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Tuesday, November 6, 2018

Bringing Hip-Hop to the Music Room

I have been focusing lately on strategies for better reflecting, respecting, and responding to traditionally marginalized people and perspectives in the music room. Today we're tackling a specific musical genre that has been largely ignored by mainstream music teachers in the United States: hip-hop. It's pretty mind-blowing to think about just how little we even reference hip-hop in music class compared to how widespread its popularity is outside of the school setting. My hope is to give music teachers some simple entry points to help us at least begin to scratch the surface.

Let me start by saying I am in no way, shape, or form an expert in hip-hop music. I am a white woman who grew up in East Asia in a conservative missionary family. There's not much that's more foreign to my upbringing than hip-hop. That being said, for the last 6 years I have been teaching in a school where the vast majority of the music my students (and the wider community) listen to is hip-hop. No other genre comes close. So I have spent a good amount of time and energy over the last few years familiarizing myself with the genre and exploring ways to incorporate it into my teaching. Please understand that these ideas should by no means be the end product, but rather the starting point for those of us who are just beginning to learn!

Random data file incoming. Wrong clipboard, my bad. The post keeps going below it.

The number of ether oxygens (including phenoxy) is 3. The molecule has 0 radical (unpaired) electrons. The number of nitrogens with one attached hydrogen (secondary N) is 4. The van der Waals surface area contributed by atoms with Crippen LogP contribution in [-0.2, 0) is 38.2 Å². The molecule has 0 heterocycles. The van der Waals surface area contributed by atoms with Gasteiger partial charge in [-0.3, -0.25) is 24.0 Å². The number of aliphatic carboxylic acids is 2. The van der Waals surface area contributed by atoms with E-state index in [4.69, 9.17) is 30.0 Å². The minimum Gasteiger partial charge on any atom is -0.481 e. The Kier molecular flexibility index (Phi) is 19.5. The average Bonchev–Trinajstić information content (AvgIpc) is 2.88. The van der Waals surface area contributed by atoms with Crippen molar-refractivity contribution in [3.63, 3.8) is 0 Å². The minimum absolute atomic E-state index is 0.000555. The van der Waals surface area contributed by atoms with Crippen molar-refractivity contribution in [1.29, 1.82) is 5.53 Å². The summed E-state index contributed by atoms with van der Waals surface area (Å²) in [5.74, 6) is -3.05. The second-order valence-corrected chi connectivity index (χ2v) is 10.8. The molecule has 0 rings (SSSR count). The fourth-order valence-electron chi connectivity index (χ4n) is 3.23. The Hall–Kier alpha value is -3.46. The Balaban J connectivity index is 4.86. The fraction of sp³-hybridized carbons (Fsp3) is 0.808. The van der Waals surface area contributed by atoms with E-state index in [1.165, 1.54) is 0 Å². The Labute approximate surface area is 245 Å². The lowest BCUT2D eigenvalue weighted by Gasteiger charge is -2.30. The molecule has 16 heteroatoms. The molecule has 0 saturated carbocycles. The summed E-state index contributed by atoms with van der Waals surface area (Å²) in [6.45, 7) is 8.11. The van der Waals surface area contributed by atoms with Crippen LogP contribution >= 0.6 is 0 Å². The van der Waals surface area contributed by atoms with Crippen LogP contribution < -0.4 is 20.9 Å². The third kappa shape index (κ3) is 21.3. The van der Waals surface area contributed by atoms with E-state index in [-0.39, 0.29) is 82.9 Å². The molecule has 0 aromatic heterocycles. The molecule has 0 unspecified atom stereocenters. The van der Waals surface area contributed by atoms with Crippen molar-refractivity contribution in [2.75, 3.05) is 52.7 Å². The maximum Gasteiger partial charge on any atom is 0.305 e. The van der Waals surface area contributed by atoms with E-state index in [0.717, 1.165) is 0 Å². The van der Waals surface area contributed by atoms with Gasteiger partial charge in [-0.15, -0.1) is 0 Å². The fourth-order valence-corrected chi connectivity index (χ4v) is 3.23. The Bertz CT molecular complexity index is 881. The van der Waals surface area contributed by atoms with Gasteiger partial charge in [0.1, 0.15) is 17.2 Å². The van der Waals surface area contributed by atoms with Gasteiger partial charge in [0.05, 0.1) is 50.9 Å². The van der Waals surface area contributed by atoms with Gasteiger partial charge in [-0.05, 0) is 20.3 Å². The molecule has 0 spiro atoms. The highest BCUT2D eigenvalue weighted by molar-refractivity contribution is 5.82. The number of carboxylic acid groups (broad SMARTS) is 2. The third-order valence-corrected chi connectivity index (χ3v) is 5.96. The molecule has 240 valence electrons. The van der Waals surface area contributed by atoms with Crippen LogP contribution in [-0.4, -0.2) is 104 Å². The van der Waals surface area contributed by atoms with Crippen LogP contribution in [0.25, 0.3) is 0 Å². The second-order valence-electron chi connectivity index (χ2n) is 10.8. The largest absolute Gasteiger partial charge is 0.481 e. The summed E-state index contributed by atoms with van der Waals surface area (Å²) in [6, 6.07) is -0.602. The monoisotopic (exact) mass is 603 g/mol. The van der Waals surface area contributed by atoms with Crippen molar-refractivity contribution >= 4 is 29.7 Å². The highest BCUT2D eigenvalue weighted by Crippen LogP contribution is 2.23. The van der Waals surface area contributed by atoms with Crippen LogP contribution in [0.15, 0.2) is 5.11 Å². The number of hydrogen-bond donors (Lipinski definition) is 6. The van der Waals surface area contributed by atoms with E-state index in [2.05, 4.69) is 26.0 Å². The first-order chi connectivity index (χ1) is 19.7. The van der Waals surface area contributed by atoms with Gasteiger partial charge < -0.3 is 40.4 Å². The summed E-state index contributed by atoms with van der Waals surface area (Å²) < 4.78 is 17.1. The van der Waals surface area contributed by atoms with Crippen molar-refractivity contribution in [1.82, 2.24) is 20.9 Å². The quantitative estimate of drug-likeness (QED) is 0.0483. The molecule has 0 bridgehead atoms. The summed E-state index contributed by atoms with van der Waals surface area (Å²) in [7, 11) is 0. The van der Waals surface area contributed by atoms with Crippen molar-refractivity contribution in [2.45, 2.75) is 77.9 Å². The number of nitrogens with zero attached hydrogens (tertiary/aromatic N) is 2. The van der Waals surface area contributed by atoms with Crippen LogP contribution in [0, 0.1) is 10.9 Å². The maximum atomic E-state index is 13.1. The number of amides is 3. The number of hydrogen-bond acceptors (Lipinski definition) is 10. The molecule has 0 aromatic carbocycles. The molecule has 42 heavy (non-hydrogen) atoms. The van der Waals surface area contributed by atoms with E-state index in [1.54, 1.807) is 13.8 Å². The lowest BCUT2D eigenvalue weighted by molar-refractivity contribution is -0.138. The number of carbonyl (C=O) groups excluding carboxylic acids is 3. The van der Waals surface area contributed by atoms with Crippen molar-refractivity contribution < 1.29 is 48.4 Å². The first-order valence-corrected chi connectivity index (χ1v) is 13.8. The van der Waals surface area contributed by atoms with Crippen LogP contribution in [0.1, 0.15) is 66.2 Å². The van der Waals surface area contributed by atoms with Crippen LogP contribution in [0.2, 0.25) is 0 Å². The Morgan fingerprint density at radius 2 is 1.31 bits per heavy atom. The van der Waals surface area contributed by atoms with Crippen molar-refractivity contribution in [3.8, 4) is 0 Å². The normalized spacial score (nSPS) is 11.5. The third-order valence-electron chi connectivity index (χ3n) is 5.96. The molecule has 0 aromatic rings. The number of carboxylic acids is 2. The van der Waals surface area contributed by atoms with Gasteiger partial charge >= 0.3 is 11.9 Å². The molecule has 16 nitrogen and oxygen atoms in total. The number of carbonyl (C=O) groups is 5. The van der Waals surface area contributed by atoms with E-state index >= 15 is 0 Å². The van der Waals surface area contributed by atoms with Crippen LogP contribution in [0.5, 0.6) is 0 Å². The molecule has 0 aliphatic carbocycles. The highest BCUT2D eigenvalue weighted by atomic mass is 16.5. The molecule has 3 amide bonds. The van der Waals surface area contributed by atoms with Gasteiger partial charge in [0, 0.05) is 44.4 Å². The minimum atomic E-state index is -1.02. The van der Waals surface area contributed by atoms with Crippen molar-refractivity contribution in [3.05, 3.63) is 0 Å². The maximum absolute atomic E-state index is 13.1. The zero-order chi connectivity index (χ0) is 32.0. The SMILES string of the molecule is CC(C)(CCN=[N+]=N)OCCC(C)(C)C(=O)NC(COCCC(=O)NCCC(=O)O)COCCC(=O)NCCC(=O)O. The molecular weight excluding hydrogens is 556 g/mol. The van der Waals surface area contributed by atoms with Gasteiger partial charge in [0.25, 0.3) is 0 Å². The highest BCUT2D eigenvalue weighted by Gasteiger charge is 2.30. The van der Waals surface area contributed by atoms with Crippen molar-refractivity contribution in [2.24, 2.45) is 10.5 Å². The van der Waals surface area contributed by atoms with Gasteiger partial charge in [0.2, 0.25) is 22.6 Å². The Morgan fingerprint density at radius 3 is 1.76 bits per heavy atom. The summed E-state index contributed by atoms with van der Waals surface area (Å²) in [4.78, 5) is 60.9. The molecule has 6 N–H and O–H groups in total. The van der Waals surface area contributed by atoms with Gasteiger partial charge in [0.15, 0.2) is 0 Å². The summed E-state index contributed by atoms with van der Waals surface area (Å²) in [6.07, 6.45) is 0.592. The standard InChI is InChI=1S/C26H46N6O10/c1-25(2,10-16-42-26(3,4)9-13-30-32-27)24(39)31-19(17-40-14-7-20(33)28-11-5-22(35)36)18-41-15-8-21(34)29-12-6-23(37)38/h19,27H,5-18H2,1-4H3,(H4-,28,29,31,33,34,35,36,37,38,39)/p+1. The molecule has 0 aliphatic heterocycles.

School-Appropriate Songs

Because one of the characteristics of most hip-hop music is hard-hitting social commentary, it is notorious for being laced with vulgarity, violence, and adult themes. I am certain this is the number one reason music teachers avoid the genre in the school setting. So let me start by offering just a few examples of hip-hop songs that are appropriate to use in class (this list starts with the most recent):

General Music Lesson Ideas

For general music there are lots of ways to use hip-hop to teach concepts and skills we already teach. Here are just a few!

Music History: Hip-hop should be a focus of any discussion of modern music within any music history lessons, whether it's a "composer/ artist of the month" or an overview of music's development through time. The Netflix series Hip-Hop Evolution has lots of great information and interviews with a wide variety of artists.

Syncopation: Use examples from songs or even just loops to demonstrate syncopation- here's a loop you can download for free that accentuates the "1-syncopa-4" rhythm pattern. You could also use those same song excerpts and loops as accompaniments for students to play along with as they read and/or perform syncopated rhythms.

Contrasting Sections: One of the easiest ways to incorporate hip-hop into general music is through the study of form. Many songs have a clear distinction between the chorus, which is often sung, and the verses, which are often rapped. Use a song like "I'll Find You" (above) to identify contrasting sections and label the form, or use the chorus from a song as the "A section" and have students create new sections to go with it.

This is a good place to incorporate songs that as a whole may be questionable for use in the classroom but will immediately connect with students: "I Like It" by Cardi B (instrumental version here) is definitely not something I would use in class but the chorus would be an excellent starting point for having students create their own raps about things they like. "I Can" by Nas (instrumental version here) may actually be OK for high school age but the verses are probably too adult for elementary. The chorus, though, has an excellent message that would be the perfect starting point for contrasting sections.